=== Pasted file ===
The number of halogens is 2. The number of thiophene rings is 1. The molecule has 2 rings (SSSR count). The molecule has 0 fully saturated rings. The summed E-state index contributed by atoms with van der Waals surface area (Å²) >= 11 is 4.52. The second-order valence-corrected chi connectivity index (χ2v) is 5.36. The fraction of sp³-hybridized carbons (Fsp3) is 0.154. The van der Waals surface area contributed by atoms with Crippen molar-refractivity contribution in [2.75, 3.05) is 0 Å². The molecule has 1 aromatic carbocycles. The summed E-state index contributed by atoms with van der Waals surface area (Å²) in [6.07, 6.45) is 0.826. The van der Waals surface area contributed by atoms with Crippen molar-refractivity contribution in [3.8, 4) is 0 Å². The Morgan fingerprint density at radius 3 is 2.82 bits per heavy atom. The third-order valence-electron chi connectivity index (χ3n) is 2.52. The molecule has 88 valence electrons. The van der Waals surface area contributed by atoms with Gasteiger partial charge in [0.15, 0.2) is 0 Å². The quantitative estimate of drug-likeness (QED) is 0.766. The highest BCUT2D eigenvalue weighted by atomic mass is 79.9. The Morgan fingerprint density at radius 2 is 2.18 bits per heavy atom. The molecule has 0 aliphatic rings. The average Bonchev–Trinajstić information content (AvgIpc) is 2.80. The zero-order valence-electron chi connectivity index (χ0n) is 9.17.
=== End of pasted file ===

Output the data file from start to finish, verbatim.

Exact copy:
The number of halogens is 2. The number of thiophene rings is 1. The molecule has 2 rings (SSSR count). The molecule has 0 fully saturated rings. The summed E-state index contributed by atoms with van der Waals surface area (Å²) >= 11 is 4.52. The second-order valence-corrected chi connectivity index (χ2v) is 5.36. The fraction of sp³-hybridized carbons (Fsp3) is 0.154. The van der Waals surface area contributed by atoms with Crippen molar-refractivity contribution in [2.75, 3.05) is 0 Å². The molecule has 1 aromatic carbocycles. The summed E-state index contributed by atoms with van der Waals surface area (Å²) in [6.07, 6.45) is 0.826. The van der Waals surface area contributed by atoms with Crippen molar-refractivity contribution in [3.8, 4) is 0 Å². The Morgan fingerprint density at radius 3 is 2.82 bits per heavy atom. The third-order valence-electron chi connectivity index (χ3n) is 2.52. The molecule has 88 valence electrons. The van der Waals surface area contributed by atoms with Gasteiger partial charge in [0.15, 0.2) is 0 Å². The quantitative estimate of drug-likeness (QED) is 0.766. The highest BCUT2D eigenvalue weighted by atomic mass is 79.9. The Morgan fingerprint density at radius 2 is 2.18 bits per heavy atom. The molecule has 0 aliphatic rings. The average Bonchev–Trinajstić information content (AvgIpc) is 2.80. The zero-order valence-electron chi connectivity index (χ0n) is 9.17.